On 9 February 1880 Tom Kettle was born.
Kettle went to school at Clongowes Wood, and studied at University College Dublin where he and Joyce became friends. He studied law and qualified as a barrister in 1905. A supporter of the Irish Parliamentary Party and Home Rule, Kettle was elected as an MP in 1906. After the establishment of the National University, Kettle was appointed Professor of Economics.
Kettle authored several book, and wrote many articles and reviews for papers and magazines. He travelled through Europe after the First World War started and despite poor health he joined the Royal Dublin Fusiliers. He was killed in the Battle of the Somme on 9 September 1916. His grave in unknown but there is a memorial to him in St Stephen’s Green.
Joyce and Kettle were both involved in the UCD Literary and Historical Society, and Joyce enjoyed discussing Aquinas with Kettle. When Stanislaus Joyce was annoyed at his brother’s lack of interest when Kettle was elected MP in 1906, Joyce responded by saying: “The reason I was not interested is because I take no interest in parliamentarianism as I suppose, you know.”
Kettle wrote a favourable review of Joyce’s Chamber Music in the Freeman’s Journal on 1 June 1907. “Those who remember University College life of five years back,” he wrote, “will have many memories of Mr. Joyce. Wilful, fastidious, a lover of elfin paradoxes, he was for the men of his time the very embodiment of literary spirit…”
Joyce and Kettle met during Joyce’s visit to Dublin in the summer of 1909. Kettle offered Joyce support for an appointment at the National University but the position did not materialise. Joyce claimed that he did not show Kettle the manuscript of the novel he was working on “as he is to be married next week and I don’t think it would be a nice thing to give him to read.”
On 5 September 1909, Joyce joined Kettle and others at the Gresham Hotel, and was delighted to be introduced to the group as “the great writer of the future.” Joyce didn’t attend the Kettle’s wedding on 7 September, even though Kettle was marrying Mary Sheehy whose family Joyce knew well. As he didn’t have any money to offer as a gift, he sent them a copy of Chamber Music instead. Kettle and his wife were to travel to Trieste as part of their honeymoon and Joyce wrote to Nora to make preparations for their visit, saying that Kettle “is the best friend I have in Ireland…and he has done me great services here.”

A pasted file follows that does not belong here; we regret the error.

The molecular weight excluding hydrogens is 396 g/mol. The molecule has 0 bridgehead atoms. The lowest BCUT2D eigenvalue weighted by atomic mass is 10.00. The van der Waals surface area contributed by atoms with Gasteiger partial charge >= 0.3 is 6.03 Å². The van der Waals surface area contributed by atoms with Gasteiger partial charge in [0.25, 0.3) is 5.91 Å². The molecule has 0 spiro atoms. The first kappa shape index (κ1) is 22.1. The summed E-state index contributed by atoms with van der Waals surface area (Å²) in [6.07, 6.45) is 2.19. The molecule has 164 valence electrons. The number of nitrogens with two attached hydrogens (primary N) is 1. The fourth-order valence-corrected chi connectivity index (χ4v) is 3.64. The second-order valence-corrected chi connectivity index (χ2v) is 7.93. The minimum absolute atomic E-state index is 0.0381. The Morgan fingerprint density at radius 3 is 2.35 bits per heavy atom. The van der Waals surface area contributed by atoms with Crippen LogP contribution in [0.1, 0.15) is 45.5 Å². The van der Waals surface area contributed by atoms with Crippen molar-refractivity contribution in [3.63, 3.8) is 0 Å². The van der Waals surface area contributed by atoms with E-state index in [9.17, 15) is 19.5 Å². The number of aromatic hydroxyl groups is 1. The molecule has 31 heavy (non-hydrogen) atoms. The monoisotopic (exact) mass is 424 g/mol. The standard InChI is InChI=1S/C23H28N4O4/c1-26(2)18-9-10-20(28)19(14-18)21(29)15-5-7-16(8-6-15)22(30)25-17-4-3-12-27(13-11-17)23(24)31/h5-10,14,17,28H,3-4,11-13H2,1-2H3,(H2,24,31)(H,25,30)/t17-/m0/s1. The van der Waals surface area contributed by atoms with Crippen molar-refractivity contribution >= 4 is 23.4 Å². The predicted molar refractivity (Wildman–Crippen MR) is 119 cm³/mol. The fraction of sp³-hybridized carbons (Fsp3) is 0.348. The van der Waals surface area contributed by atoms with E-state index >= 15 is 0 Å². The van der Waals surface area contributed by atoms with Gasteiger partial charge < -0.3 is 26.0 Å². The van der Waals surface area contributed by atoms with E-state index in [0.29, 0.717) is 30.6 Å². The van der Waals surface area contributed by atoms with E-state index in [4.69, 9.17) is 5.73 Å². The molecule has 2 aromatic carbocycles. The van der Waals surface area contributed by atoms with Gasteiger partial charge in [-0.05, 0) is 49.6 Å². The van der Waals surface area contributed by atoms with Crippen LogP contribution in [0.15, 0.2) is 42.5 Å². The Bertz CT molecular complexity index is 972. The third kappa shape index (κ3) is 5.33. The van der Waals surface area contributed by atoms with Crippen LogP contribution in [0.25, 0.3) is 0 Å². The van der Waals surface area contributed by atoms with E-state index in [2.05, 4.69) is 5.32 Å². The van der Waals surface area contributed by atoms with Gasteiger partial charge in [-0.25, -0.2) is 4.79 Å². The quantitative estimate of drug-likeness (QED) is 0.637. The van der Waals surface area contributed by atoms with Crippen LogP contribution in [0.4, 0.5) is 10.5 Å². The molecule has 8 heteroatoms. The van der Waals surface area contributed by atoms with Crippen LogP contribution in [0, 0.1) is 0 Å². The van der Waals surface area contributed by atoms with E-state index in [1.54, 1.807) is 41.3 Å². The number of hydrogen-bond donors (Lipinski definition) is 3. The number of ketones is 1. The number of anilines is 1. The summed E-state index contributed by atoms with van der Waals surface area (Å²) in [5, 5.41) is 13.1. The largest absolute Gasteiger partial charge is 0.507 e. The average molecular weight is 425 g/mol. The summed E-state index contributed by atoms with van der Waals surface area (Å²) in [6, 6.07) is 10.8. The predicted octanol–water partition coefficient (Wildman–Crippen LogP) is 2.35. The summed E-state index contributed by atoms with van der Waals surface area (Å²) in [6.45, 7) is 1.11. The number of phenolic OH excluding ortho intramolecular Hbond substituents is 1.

Things seem to have been somewhat different on Joyce’s last visit to Dublin in 1912. He enlisted Kettle’s help in his struggles with Maunsel & Co over the publication of Dubliners. Kettle had had a book published by Maunsel’s and perhaps for that reason he declined to help Joyce. According to Stanislaus Joyce, Tom Kettle “…declared [himself] against the book. He kept saying, ‘Oh, I’ll slate that book when it comes out. I’ll slate it.’”
Perhaps for this reason, Kettle, along with Gogarty, Cosgrave and Roberto Prezioso, becomes a model for the character Robert Hand in Joyce’s play Exiles. An article that Hand writes in the play is based in part of Kettle’s 1907 review of Chamber Music.
Joyce wrote a letter of condolence to Mary Kettle after reading of Kettle’s death in the Times. He mentioned Kettle’s friendliness “when I was in Ireland seven years ago,” thus eliding Kettle’s refusal to help him in 1912. Joyce owned copies of a number of Kettle’s books, including Home Rule Finance (1911), Irish Orators and Oratory (1908), and The Ways of War (1917) which included a memoir of her husband by Mary Kettle. As late as 1927, while he was working on Finnegans Wake, Joyce asked his brother to send on two books by Kettle.
Sources & Further Reading:
Deming, Robert H (ed.): James Joyce – The Critical Heritage, vol. I 1907-1927, London: Routledge & Kegan Paul, 1970.
Ellmann, Richard: James Joyce – New and Revised Edition, Oxford: Oxford University Press, 1982.
Ellmann, Richard: The Consciousness of Joyce, London: Faber & Faber, 1977.